Recycle Shirts Into Pillow Covers

Reuse old shirts from the closet easily when you recycle shirts into pillow covers. Includes instructions on how to construct shirt pillow covers.
By Patricia Sterling
July/August 1985
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I finally did come up with a use for the retired garments . . . as washable, easy-on, easy-off covers for the frazzled old pillows on our family-room couch.
PHOTO: FOTOLIA/WANG HSIU-HUA


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Recycle shirts into pillow covers easily with these step-by-step instructions. 

Recycle Shirts Into Pillow Covers

Speaking of trivia (and who isn't these days?), do you remember those slippery polyester knit shirts in glaring designs that were (for some, at least) the thing a decade or so ago? Are there a few of them still hanging around in the back of a closet in your house, too good to throw out but too passe to wear?

My sons left a bunch of these flashy numbers behind as they matured and transitioned to muted cottons and three-piece suits, and my wear-it-out-and-use-it-up upbringing forbade me to throw them out (as much as I would have loved to). Yet nobody else I knew wanted to be seen in them any more than my sons did-and I found the garish glad rags far too nonabsorbent to serve as cleaning cloths—so I closed the closet door on the problem, thinking that someday, some way, they'd come in handy.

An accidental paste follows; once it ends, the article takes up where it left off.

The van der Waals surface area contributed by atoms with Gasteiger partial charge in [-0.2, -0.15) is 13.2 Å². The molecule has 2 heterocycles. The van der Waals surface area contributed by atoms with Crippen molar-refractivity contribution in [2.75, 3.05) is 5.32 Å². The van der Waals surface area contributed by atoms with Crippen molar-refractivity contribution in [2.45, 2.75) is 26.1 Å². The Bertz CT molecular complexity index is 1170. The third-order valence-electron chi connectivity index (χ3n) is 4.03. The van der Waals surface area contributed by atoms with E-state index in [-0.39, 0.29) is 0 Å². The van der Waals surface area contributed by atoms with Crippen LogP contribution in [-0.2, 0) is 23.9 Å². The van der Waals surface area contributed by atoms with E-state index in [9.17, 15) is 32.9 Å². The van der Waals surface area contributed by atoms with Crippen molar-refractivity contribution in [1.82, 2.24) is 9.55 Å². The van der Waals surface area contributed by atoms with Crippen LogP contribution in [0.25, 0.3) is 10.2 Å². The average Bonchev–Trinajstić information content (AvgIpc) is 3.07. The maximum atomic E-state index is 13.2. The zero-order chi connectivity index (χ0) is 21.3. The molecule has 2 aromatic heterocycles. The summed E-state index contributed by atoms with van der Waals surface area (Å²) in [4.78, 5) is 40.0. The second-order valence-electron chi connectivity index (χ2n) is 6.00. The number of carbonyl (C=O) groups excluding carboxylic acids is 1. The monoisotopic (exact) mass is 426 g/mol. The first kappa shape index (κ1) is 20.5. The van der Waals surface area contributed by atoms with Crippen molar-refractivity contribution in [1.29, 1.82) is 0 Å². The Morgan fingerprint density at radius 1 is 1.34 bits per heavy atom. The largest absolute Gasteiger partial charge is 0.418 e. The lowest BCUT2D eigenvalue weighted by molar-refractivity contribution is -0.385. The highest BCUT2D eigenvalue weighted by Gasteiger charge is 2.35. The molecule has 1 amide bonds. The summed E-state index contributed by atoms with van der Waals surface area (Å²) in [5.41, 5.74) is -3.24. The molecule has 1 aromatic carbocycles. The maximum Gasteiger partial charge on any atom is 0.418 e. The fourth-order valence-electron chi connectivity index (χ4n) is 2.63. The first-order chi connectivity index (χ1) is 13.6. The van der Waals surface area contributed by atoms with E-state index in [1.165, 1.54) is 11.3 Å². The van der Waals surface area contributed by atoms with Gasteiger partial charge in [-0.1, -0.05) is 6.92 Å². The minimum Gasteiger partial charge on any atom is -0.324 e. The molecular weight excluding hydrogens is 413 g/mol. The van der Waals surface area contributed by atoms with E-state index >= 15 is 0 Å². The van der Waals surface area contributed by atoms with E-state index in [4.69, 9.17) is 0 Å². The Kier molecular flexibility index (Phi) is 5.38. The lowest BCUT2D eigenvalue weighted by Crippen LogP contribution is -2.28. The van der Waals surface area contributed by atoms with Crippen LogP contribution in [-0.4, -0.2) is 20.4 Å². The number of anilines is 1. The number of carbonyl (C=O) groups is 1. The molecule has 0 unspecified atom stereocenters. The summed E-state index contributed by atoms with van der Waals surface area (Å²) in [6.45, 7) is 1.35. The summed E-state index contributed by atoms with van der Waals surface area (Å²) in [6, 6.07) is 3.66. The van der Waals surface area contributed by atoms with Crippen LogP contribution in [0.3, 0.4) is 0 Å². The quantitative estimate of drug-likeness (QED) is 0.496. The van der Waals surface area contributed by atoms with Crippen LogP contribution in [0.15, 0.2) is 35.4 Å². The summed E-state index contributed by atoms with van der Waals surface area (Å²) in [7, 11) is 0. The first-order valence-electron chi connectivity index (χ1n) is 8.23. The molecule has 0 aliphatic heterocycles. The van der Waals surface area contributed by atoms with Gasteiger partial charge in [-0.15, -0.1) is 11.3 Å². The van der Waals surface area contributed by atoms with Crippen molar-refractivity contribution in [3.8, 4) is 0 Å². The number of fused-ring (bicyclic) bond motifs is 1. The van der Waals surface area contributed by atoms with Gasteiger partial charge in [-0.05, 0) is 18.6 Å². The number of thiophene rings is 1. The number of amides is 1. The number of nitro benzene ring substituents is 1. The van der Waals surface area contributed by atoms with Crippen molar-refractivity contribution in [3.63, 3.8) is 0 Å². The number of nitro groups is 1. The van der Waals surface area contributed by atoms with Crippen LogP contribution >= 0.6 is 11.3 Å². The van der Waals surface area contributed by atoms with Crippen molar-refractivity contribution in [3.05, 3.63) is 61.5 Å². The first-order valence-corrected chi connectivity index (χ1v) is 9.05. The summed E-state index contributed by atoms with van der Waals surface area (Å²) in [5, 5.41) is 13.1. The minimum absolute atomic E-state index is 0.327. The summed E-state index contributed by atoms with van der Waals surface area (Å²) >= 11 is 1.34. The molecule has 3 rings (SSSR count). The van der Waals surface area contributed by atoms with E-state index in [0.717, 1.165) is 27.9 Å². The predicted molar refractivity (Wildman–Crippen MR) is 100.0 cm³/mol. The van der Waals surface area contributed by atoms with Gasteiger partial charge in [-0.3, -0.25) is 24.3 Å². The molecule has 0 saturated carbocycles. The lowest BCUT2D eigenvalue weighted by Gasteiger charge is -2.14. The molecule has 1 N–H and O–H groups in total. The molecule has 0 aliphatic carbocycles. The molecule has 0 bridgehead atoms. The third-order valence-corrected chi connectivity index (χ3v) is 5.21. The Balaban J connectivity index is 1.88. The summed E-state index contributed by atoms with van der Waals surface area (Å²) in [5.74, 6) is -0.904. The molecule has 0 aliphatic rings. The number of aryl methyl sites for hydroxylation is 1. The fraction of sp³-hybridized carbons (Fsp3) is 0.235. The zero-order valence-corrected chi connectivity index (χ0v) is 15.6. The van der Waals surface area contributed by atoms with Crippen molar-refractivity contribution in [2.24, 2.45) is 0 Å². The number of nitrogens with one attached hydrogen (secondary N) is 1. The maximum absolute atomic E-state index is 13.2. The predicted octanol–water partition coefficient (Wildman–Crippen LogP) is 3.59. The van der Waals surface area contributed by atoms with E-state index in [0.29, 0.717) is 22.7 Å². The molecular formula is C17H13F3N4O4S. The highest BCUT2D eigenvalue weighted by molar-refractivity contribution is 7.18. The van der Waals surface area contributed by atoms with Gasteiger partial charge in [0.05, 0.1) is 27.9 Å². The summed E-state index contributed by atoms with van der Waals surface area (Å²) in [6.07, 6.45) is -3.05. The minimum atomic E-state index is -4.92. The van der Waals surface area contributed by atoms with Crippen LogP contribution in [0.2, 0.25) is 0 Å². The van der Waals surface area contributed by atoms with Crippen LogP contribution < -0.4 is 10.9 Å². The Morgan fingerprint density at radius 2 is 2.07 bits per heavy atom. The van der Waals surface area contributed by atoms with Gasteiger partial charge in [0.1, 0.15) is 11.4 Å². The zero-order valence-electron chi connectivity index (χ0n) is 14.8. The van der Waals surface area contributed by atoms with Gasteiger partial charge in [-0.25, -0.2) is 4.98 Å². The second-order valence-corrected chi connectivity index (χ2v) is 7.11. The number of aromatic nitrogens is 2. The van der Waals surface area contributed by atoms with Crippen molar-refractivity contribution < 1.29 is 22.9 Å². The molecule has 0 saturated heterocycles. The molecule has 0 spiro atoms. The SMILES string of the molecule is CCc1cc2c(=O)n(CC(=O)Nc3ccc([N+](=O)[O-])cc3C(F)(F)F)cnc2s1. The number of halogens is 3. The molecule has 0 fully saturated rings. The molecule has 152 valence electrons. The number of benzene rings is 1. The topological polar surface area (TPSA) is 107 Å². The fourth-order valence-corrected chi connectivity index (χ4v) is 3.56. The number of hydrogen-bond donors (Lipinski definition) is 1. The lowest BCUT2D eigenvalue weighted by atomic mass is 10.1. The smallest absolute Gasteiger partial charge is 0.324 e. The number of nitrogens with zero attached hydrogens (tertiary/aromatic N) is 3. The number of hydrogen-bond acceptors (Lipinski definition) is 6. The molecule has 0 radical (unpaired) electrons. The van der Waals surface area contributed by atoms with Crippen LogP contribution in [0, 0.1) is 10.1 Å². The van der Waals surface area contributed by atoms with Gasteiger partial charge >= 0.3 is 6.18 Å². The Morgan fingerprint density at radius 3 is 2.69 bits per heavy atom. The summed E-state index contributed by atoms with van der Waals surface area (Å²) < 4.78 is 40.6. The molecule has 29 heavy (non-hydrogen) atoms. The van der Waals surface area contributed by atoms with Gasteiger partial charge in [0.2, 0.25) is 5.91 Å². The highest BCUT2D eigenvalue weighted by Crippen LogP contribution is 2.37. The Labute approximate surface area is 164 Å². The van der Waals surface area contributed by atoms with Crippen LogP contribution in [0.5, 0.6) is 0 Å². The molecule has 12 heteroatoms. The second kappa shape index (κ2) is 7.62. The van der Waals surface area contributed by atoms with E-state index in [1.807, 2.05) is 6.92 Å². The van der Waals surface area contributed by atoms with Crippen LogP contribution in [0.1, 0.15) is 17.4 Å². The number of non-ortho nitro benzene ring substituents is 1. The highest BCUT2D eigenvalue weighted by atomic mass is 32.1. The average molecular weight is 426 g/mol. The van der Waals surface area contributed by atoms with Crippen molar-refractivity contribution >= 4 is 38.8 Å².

Well, it took a while, but I finally did come up with a use for the retired garments . . . as washable, easy-on, easy-off covers for the frazzled old pillows on our family-room couch.

Here's the method: Button a shirt right up to the neck and turn it wrong side out. Spread it smoothly on the dining table or the kitchen floor, grab a yardstick and a pencil (or a piece of chalk, if you're working with dark fabric), and draw parallel lines across the shin. A few pins will keep the front and back from sliding about while you whisk the garment to your sewing machine and stitch along the marks.

Next, use scissors (pinking shears, if you have them) to cut the material a generous half-inch or so outside the two new seams, thus carving away the shin's tail and top portions.
(Don't fret about wasting the whacked-off portions; they make splendid quilt patches.) Unbutton the remaining rectangle of material, turn it right side out, slide your pillow in where the wearer's paunch used to go, and button the "torso" up again. Behold!

That's the two-seam approach; it's quickest and easiest, but doesn't necessarily produce a snug-fitting cover. To get a tailored fit, center almost any pillow—even a circular one—on an inside-out shin, chalk all the way around it (allowing a little leeway to accommodate the cushion's thickness), then stitch and cut the exact shape. This custom-fit technique still allows the convenience of a prefinished button-front opening—and if you've left a breast pocket intact, indulge your whimsy . . . tuck a handkerchief in it.

Nowhere is it written, of course, that you may use only polyester peacock prints for such a conversion; you can adapt a shirt of any fabric that accents your home's decor . . . an
out-at-the-elbows-but-otherwise-intact corduroy, for instance.

Who knows—this easy recycling trick may send you, as it did me, foraging at flea markets and garage sales for 10 cent pillow wear!


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